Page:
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Kirsten McTernan

“A Defiant Flippancy”: An Interview with George Kemp

31 August 2018 | Emily May

You may have seen the television version of “The Wipers Times” on BBC2 back in 2016, but have you seen the stage show? Written by Ian Hislop and Nick Newman, The Wipers Times tells the story of a band of extraordinary WW1 soldiers who found an old printing press and set up a satirical magazine in the midst of the trenches. Currently touring the UK, we chatted to actor George Kemp who plays Lieutenant Jack Pearson about his role in the play, the importance of performing it in this centennial year, and why it is important to, in times of unrest, laugh in the face of adversity.

Culture Calling: You play Lieutenant Jack Pearson. Can you tell us a bit more about the character and his role in the play?
George Kemp: He is one of the three or four characters in the play that we know were real, along with Captain Fred Roberts. He was a Lieutenant in the Sherwood Foresters, and was the second in command of their company. He is slightly cynical about the venture of starting up a paper when Roberts first suggests it, but quickly they become a great double act, and form a friendship that I think – from the little bits we’ve managed to read – lasted all their lives. I don’t think they saw each other much, but we’ve got a brief memoir of Pearson’s, and they write fondly of one another.

Image Credit: George Kemp photographed by Kirsten McTernan
 
CC: Did you read many sources or do much research to help you get into character?
GK: I tried to, we didn’t know that much about Pearson when it started. When Ian Hislop and Nick Newman first wrote the television version of the Wipers Times, they knew almost nothing about him. Ian managed to get some information from the researchers at Who do you think you are? But only the bare bones. By the time we came to rehearsals there was a little bit more, I tried to do some research, but there’s only so much you can find when someone’s not a public figure. I don’t know how he spoke, what his manner was, all we had to indicate what they were like was what they wrote in the paper. And actually, in the script that Nick and Ian had written, which uses a lot of their writing from the paper, it feels like you get quite a clear picture of who Roberts and Pearson were. That they were very flippant and witty, but also quite sensitive. There is some beautiful writing in the paper. It’s all very funny, but occasionally there are serious sections.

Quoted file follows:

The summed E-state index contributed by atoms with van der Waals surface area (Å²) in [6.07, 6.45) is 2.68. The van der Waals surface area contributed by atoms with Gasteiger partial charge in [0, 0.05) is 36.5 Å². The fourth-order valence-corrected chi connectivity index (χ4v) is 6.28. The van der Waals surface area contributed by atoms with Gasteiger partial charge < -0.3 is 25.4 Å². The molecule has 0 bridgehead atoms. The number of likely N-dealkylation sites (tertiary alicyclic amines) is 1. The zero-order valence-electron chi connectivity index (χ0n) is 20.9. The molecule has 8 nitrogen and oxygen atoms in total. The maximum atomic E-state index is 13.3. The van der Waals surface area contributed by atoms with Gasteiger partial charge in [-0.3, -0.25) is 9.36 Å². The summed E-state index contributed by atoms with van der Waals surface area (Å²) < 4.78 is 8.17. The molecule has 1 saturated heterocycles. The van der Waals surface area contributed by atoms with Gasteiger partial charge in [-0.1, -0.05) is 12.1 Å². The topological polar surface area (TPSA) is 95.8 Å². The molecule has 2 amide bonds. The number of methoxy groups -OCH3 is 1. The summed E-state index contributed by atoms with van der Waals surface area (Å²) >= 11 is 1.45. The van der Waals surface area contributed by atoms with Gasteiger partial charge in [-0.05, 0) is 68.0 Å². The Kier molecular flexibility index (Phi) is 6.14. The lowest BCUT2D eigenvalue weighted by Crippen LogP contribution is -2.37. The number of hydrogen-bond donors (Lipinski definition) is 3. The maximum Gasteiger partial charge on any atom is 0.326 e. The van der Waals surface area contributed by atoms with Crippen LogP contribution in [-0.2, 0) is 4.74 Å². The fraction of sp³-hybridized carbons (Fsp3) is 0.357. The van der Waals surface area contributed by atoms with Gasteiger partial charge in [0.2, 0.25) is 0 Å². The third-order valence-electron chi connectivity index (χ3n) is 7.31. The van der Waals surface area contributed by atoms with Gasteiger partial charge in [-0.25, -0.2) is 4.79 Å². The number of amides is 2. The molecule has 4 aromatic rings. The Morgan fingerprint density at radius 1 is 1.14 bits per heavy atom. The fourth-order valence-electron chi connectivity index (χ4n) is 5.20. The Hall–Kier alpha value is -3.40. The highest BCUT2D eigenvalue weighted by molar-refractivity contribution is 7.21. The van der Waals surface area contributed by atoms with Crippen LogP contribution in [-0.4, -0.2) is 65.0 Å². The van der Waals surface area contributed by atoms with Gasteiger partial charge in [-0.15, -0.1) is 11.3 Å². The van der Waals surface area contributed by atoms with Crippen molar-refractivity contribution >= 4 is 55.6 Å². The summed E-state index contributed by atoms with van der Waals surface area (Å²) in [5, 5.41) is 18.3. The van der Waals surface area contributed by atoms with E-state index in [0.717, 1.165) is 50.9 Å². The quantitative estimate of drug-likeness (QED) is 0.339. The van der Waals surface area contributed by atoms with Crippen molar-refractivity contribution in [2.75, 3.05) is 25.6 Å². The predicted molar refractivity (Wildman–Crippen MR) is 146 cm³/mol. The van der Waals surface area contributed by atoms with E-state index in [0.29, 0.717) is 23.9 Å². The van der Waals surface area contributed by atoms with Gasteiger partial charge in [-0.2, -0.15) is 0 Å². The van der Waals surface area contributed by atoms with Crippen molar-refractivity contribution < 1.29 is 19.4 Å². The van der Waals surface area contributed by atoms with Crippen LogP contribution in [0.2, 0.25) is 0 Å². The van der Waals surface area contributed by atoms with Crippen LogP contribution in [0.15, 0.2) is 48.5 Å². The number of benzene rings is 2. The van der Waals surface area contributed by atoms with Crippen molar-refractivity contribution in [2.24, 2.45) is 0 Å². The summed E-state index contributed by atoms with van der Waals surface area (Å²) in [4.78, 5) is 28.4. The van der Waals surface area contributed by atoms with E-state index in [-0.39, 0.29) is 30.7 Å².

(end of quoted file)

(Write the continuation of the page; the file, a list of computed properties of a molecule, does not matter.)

I have since met Pearson’s grandson and great grandson. They came to the show when we were in the Arts Theatre in the West End last year and said that we did him justice. That by adapting the paper we had found his voice… which generally involved talking about whisky! Which is pretty similar to me, so it felt like a natural fit. And I grew a moustache, that seemed to make some kind of headway towards resembling him. I have really come to love him. I’ll feel very sad when I have my last day with him.
 
CC: Was it nerve-racking performing in front of the character’s family?

GK: It is funny meeting someone’s family when you think “I’ve been trying to spend a lot of time inside your grandfather’s brain.” When Pearson’s family came to see it in London, I was nervous because you want them to feel proud, and feel like you’re presenting their family history in a fair and positive way. I think we do. It’s really a celebration of the paper, and what it took to write something like that during the horrors of the First World War.
 
CC: You mention it was written by Ian Hislop and Nick Newman. Were they involved in the rehearsal process?

GK: They are still very involved. We met them on the first day we were working on the project and they’re still very supportive. They come and do Q&As at the venues with us, and sometimes take us out for a drink – which is always very welcome! I think they feel proud to have had a part in keeping the story alive. It’s thanks to them that Roberts and Pearson finally managed to get obituaries in the Times, which were long overdue, because of their incredible work, and the amazing lives they led.